Dick Gaines is the owner of Wonderland Concepts, the country’s premier provider of denim development services. Wonderland works with the some of the biggest names in denim to develop washes. We had the great privilege of working with Dick and his team for a week to develop washes for our SS15 collection. After a week of hands-on work with the team, we were able to sit down with Dick in a quiet moment to hear his philosophy on doing great work, trends in the denim market, and his love for all things Japanese.
SD: Tell us how you got started in denim development.
DG: OK, so I was working at the local country club golf course doing course maintenance when Mr. Sights (Sights Denim Systems) approached me with the idea of starting a denim laundry here in Henderson. I truly loved the golf course business, but after a little while, I decided to go and work for him. That was in 1985. Back in those days, there really wasn’t anybody doing a lot of wet processing on denim. There wasn’t anybody who was really an expert. It was more hit and miss, with the support of chemical vendors and such. It was a mess!
We were doing a lot of work for OshKosh, and we were doing a lot of acid wash for people like Wrangler. That’s what we were strong at. It was mostly acid wash in those days, and being able to do acid wash consistently and get it clean enough so it wouldn’t turn under UV lights. That was the big challenge. We got through the acid wash days and started concentrating on doing premium jeans and we started out with Levi’s and RRL, and then Rogan and Earnest Sewn. We helped Earnest Sewn get started and we got to be known as a premium laundry. We started understanding why jeans look the way they do, and how important the heritage of jeans was. It’s one of those things where you had to eat and live it in order to understand it and be good at it. It’s not everybody who can be good at it. You have to really understand it.
I was offered a position in the mid-90s doing denim development, and I was excited about it because it was a new challenge, and I worked very hard trying to understand the work. It was like you had to put yourself in the wheel of a washer and try to understand what’s happening and why it’s happening and looking at a 100 year-old vintage jean and understand the layers of color and damage and try to picture how it happened. So I got very good at that. Understanding how miners and cowboys washed their jeans in the stream and hung them on a tree limb to let them air dry, which is a big part of vintage, and how the sun oxidizes jeans and reduces the color. You use technology nowadays like ozone and things like that to be able to replicate vintage. It’s almost like speeding up time. And to be good at it…I don’t understand the recipe of how to be good at it, there’s just a handful of people that are. And I feel very fortunate that I do understand it, and I just continue to learn and get better over time. After all these years in denim development, I’ve seen a lot, I’ve met a lot of people, I’ve seen some beautiful jeans and I’ve actually created some beautiful jeans and helped create great brands. So I thank the Sights family for the opportunity.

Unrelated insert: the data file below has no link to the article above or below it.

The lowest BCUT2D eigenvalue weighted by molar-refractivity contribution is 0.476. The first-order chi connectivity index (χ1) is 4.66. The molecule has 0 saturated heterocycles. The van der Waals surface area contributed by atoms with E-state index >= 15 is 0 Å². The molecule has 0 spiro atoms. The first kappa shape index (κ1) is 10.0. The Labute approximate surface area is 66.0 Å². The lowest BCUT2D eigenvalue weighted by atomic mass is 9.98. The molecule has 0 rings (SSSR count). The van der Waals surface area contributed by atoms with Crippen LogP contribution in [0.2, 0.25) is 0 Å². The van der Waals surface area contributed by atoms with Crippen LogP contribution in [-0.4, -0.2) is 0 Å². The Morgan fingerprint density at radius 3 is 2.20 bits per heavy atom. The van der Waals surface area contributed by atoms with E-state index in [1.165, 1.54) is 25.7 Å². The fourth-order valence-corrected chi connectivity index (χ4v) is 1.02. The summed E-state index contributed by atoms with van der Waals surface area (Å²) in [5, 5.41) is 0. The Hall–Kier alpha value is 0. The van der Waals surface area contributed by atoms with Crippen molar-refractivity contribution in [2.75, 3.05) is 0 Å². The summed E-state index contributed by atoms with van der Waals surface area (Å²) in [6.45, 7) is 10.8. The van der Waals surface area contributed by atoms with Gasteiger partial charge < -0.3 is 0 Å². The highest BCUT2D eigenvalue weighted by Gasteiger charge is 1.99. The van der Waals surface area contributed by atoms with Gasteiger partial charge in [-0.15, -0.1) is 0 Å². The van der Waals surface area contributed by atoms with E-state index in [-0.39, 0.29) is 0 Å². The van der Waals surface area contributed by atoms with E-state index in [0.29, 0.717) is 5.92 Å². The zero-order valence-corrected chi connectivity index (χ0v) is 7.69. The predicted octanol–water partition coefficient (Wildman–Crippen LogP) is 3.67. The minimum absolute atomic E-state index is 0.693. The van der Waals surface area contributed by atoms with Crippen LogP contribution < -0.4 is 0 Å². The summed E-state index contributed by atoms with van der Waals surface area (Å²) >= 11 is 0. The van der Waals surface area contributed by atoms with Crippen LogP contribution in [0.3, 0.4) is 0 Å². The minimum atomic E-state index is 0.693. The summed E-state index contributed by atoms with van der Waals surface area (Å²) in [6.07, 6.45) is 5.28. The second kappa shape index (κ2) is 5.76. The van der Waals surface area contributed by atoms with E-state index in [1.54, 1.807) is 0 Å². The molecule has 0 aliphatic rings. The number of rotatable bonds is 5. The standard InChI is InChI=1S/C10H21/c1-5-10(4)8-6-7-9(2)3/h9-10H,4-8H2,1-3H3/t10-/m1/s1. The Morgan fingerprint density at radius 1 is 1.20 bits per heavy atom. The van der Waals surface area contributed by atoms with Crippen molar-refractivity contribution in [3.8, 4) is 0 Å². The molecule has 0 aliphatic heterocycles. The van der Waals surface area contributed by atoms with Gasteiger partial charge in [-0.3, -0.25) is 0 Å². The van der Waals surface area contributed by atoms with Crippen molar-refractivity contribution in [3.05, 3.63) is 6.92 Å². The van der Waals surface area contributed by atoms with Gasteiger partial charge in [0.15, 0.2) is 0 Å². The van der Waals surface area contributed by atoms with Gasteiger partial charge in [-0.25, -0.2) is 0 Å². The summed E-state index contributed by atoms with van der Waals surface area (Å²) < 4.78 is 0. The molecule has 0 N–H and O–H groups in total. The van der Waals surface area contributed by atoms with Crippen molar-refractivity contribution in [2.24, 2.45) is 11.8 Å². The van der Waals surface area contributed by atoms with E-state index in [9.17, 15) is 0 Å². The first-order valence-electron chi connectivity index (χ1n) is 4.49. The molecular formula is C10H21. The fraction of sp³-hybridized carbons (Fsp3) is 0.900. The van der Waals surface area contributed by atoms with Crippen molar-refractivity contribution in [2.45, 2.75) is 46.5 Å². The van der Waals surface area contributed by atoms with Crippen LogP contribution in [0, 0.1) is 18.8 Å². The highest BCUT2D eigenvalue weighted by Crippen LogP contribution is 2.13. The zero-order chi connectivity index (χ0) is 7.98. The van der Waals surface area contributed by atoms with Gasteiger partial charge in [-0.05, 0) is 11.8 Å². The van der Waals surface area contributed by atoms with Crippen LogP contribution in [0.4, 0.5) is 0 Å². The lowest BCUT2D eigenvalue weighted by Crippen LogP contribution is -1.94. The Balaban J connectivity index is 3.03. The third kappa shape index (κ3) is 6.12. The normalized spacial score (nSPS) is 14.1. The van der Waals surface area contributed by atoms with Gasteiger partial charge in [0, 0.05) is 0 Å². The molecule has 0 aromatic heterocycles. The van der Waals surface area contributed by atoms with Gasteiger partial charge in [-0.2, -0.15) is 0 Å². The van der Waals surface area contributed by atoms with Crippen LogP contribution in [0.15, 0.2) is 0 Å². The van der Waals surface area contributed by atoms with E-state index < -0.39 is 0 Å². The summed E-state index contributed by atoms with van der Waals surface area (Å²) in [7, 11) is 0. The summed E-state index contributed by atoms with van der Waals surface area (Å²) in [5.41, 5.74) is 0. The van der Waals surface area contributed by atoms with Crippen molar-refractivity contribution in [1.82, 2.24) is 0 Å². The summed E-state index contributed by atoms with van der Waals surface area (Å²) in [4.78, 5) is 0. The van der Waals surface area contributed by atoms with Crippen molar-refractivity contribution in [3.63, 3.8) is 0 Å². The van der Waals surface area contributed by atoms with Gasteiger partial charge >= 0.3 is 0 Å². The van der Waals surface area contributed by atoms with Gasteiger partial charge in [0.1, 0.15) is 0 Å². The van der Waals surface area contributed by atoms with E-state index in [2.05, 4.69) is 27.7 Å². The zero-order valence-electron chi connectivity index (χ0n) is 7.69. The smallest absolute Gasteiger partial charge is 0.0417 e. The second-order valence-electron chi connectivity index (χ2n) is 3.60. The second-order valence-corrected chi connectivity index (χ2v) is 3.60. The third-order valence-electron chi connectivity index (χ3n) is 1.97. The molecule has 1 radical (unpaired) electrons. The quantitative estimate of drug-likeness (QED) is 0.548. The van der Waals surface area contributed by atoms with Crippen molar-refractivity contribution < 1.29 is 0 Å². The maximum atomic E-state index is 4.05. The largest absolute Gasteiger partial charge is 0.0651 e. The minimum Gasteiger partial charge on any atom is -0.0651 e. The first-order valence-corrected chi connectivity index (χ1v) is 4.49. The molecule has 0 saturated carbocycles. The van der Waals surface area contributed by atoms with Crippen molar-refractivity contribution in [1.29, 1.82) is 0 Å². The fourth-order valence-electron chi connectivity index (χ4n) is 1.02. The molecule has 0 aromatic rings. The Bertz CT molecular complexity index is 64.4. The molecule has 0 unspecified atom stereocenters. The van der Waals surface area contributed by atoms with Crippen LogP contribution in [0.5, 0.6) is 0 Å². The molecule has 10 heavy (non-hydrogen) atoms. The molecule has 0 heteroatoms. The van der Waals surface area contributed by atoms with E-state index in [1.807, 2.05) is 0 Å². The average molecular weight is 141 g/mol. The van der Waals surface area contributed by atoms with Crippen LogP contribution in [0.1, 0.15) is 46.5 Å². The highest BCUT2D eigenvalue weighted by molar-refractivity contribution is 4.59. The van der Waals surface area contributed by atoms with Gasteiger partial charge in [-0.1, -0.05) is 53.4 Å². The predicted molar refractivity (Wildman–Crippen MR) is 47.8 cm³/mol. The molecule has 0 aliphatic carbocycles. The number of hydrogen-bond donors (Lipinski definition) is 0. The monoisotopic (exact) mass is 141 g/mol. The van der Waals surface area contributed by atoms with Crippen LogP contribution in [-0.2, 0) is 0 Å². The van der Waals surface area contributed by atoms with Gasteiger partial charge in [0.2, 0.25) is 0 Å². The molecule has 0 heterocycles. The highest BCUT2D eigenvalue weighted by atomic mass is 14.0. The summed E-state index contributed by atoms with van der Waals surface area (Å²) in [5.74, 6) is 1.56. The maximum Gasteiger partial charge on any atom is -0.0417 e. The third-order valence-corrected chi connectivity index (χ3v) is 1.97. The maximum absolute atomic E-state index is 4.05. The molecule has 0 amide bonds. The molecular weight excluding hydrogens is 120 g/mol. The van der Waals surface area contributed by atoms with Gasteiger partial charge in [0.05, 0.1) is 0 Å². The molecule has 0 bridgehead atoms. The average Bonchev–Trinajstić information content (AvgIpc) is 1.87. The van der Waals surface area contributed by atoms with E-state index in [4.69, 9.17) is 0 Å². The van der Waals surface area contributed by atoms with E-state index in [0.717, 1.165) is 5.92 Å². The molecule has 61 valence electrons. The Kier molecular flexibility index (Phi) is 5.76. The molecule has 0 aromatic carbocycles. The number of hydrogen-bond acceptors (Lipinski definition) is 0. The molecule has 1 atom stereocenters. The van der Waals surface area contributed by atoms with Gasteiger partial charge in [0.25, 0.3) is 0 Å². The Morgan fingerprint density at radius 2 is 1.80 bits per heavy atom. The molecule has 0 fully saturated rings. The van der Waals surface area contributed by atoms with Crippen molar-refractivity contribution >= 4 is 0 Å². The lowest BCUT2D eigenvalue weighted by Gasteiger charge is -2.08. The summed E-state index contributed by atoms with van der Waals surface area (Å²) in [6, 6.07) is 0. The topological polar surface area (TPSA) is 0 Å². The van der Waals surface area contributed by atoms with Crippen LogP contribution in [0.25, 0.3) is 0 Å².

And then with the closing of Sights, I went to California and ran a big product development department out there and made a laundry successful when times were really bad. But I’m not a big city boy. I’m just a small-town boy, and LA wasn’t the place for me. My dream always was to go into business for myself. That allows you to pursue your thoughts and dreams for yourself, whereas when you’re working for somebody else you feel like your hands are kind of tied. You’re always getting pulled back.
It’s been a long road and I’m very happy and pleased that a lot of people are supporting what we do. And the people that work for me continue to grow and we make a living at what we love to do.
SD: I’ve never met anybody who’s so passionate about denim and indigo. When did you fall in love with denim?
DG: After you do jeans for as long as I have and understand the heritage you get that indigo in your blood. You get those blue hands and you get attached to it.
But as for being dedicated to it, it’s really just my personality. Whatever I do I want to be the best at, and I strive to be the best at it. Even if it was bagging groceries, I’d be bagging them in a very unique way, and the whole time I would be thinking of ways to make it better. So it’s one of those things again that some people have and some people don’t . It’s just in your genes. I can paint pictures like an artist and build furniture and landscape the same way I can make jeans. Nothing gives me more pleasure than to be able to stop, turn around, and look at what you’ve done. I get a lot of satisfaction out of that labor, and the love and passion for whatever you do.
SD: One thing we felt here all week is the sincere desire not just to develop great washes for your clients, but also for your clients to be successful in the marketplace.